A number of light-mediated therapies, such as photodynamic therapy (PDT), photoactivation and photochemical internalization have been, and are continuing to be, developed for treating cancer. Photodynamic therapy is used, or is under investigation, for a range of human tumors, but despite its well- documented strengths suffers a number of critical limitations: 1) The tumor has to be accessible to an external light source. 2) Achieving uniform and known dosimetry due to the uneven and rapid attenuation of light in tissue is a significant problem. 3) Photosensitizers are limited to those with reasonable absorption beyond 600 nm due to light penetration challenges. 4) Only detected tumors can be treated - ineffective against metastatic disease. Recently, the fact that many medical radionuclides emit optical photons via the Cerenkov effect has been exploited for imaging purposes. This emitted light is heavily weighted towards the ultraviolet and blue part of the spectrum. Furthermore, in nuclear medicine there are a wide range of tumor-targeted radiopharmaceuticals used both for diagnosis and at higher activity levels for therapy, that have good tumor specificity. This opens up the very interesting possibility of using the Cerenkov light generated from targeted radiopharmaceuticals as an "internal light source" to activate phototherapies such as PDT. If possible, this would circumvent many of the limitations of light delivery for PDT described above, as light would be emitted within the tumor cells, and the systemic injection of the radiopharmaceutical could potentially lead to PDT in both primary tumors and metastatic disease. There also may be synergistic effects of simultaneous PDT and radionuclide therapy. This exploratory R21 proposal will use in vitro and in vivo experiments to assess the feasibility of Cerenkov-activated PDT under well-controlled conditions and provide data that is necessary to determine if there is value in then pursuing this attractive concept in clinically-relevant preclinical trials in animals.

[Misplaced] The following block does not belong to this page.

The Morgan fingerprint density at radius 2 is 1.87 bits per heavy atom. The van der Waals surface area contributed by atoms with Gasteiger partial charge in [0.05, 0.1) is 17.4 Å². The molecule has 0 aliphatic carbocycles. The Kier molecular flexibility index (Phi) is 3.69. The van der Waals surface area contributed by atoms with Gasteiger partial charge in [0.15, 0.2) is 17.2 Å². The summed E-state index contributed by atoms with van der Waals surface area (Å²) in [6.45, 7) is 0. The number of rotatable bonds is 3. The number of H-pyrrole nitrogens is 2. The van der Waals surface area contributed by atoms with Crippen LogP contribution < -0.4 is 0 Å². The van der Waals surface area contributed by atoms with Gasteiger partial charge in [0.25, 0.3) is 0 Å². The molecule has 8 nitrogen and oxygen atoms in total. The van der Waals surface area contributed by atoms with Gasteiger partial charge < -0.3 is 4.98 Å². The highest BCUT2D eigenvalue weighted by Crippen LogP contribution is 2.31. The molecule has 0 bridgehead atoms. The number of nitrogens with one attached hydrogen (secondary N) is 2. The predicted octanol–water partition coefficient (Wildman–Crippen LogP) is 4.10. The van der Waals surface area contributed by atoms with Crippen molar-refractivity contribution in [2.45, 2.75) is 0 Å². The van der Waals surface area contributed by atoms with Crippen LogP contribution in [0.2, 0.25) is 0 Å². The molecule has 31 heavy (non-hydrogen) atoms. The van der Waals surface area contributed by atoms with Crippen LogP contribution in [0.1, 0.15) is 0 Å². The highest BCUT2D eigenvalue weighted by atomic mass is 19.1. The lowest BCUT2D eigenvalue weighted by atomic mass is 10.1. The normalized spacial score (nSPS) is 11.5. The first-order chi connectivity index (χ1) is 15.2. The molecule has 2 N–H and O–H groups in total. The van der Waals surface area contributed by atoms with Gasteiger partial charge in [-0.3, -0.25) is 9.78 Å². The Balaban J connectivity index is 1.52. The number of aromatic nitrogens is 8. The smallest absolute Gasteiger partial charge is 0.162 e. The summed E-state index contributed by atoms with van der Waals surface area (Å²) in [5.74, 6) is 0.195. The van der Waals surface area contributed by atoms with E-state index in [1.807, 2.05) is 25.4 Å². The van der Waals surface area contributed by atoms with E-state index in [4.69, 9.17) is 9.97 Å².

It has recently been discovered that many radionuclides used for both diagnostic and therapeutic purposes in patients produce measurable amounts of visible light via the Cerenkov effect when they decay. This offers the intriguing possibility of using injected radiopharmaceuticals as an internal source of light to activate light- based treatments such as photodynamic therapy. The aims of this proposal are to establish the feasibility, in cell culture and in an animal model, of using Cerenkov radiation from radiopharmaceuticals to mediate photodynamic therapy with the ultimate goals of overcoming some of the current limitations of photodynamic therapy in clinical practice and improving the effectiveness of cancer treatment by exploiting synergies between radionuclide and photodynamic therapies.